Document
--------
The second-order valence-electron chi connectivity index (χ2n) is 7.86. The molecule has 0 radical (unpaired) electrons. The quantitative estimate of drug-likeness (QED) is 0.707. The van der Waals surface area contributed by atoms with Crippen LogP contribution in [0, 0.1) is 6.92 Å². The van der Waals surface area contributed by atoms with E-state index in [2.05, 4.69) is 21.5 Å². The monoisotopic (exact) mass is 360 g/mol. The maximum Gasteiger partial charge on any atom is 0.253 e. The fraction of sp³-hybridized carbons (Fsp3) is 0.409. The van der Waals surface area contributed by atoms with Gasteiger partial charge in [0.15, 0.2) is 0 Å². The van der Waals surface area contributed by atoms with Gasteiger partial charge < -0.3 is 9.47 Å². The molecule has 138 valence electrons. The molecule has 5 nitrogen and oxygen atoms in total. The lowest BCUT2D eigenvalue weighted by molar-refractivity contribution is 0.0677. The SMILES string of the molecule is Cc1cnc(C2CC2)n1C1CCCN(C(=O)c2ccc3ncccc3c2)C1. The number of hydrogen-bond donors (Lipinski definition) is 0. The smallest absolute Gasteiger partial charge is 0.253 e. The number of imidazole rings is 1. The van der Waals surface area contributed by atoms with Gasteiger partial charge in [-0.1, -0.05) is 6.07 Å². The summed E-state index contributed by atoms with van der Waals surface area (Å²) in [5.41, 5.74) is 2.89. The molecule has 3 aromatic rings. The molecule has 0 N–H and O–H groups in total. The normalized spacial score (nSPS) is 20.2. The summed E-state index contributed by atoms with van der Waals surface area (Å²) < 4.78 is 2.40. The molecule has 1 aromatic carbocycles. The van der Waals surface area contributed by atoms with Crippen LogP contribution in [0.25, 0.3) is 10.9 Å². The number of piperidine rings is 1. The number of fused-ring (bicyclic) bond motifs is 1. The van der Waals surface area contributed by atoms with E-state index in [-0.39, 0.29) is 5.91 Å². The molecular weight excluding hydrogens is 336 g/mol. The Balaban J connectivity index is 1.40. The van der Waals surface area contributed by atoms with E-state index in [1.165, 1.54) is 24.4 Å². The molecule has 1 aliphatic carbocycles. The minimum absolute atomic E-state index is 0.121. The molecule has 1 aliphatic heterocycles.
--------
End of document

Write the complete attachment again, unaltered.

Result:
The second-order valence-electron chi connectivity index (χ2n) is 7.86. The molecule has 0 radical (unpaired) electrons. The quantitative estimate of drug-likeness (QED) is 0.707. The van der Waals surface area contributed by atoms with Crippen LogP contribution in [0, 0.1) is 6.92 Å². The van der Waals surface area contributed by atoms with E-state index in [2.05, 4.69) is 21.5 Å². The monoisotopic (exact) mass is 360 g/mol. The maximum Gasteiger partial charge on any atom is 0.253 e. The fraction of sp³-hybridized carbons (Fsp3) is 0.409. The van der Waals surface area contributed by atoms with Gasteiger partial charge in [0.15, 0.2) is 0 Å². The van der Waals surface area contributed by atoms with Gasteiger partial charge < -0.3 is 9.47 Å². The molecule has 138 valence electrons. The molecule has 5 nitrogen and oxygen atoms in total. The lowest BCUT2D eigenvalue weighted by molar-refractivity contribution is 0.0677. The SMILES string of the molecule is Cc1cnc(C2CC2)n1C1CCCN(C(=O)c2ccc3ncccc3c2)C1. The number of hydrogen-bond donors (Lipinski definition) is 0. The smallest absolute Gasteiger partial charge is 0.253 e. The number of imidazole rings is 1. The van der Waals surface area contributed by atoms with Gasteiger partial charge in [-0.1, -0.05) is 6.07 Å². The summed E-state index contributed by atoms with van der Waals surface area (Å²) in [5.41, 5.74) is 2.89. The molecule has 3 aromatic rings. The molecule has 0 N–H and O–H groups in total. The normalized spacial score (nSPS) is 20.2. The summed E-state index contributed by atoms with van der Waals surface area (Å²) < 4.78 is 2.40. The molecule has 1 aromatic carbocycles. The van der Waals surface area contributed by atoms with Crippen LogP contribution in [0.25, 0.3) is 10.9 Å². The number of piperidine rings is 1. The number of fused-ring (bicyclic) bond motifs is 1. The van der Waals surface area contributed by atoms with E-state index in [-0.39, 0.29) is 5.91 Å². The molecular weight excluding hydrogens is 336 g/mol. The Balaban J connectivity index is 1.40. The van der Waals surface area contributed by atoms with E-state index in [1.165, 1.54) is 24.4 Å². The molecule has 1 aliphatic carbocycles. The minimum absolute atomic E-state index is 0.121. The molecule has 1 aliphatic heterocycles.